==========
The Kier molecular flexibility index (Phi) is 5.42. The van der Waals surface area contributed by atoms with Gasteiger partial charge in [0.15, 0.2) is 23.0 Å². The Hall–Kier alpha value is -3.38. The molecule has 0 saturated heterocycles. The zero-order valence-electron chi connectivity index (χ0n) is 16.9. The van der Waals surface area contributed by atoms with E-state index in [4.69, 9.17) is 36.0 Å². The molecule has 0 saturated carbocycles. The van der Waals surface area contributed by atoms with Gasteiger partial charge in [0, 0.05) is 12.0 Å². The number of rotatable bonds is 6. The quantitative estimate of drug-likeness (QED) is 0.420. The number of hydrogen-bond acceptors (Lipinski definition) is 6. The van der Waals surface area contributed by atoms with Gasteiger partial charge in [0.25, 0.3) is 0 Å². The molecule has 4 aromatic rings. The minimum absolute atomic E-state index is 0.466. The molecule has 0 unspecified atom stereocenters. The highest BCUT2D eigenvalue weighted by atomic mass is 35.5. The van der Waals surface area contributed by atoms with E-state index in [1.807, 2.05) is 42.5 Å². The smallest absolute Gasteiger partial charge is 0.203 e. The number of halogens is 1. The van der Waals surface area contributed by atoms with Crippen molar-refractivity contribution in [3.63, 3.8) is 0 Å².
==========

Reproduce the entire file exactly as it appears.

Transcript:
The Kier molecular flexibility index (Phi) is 5.42. The van der Waals surface area contributed by atoms with Gasteiger partial charge in [0.15, 0.2) is 23.0 Å². The Hall–Kier alpha value is -3.38. The molecule has 0 saturated heterocycles. The zero-order valence-electron chi connectivity index (χ0n) is 16.9. The van der Waals surface area contributed by atoms with E-state index in [4.69, 9.17) is 36.0 Å². The molecule has 0 saturated carbocycles. The van der Waals surface area contributed by atoms with Gasteiger partial charge in [0, 0.05) is 12.0 Å². The number of rotatable bonds is 6. The quantitative estimate of drug-likeness (QED) is 0.420. The number of hydrogen-bond acceptors (Lipinski definition) is 6. The van der Waals surface area contributed by atoms with Gasteiger partial charge in [0.25, 0.3) is 0 Å². The molecule has 4 aromatic rings. The minimum absolute atomic E-state index is 0.466. The molecule has 0 unspecified atom stereocenters. The highest BCUT2D eigenvalue weighted by atomic mass is 35.5. The van der Waals surface area contributed by atoms with E-state index in [1.807, 2.05) is 42.5 Å². The smallest absolute Gasteiger partial charge is 0.203 e. The number of halogens is 1. The van der Waals surface area contributed by atoms with Crippen molar-refractivity contribution in [3.63, 3.8) is 0 Å².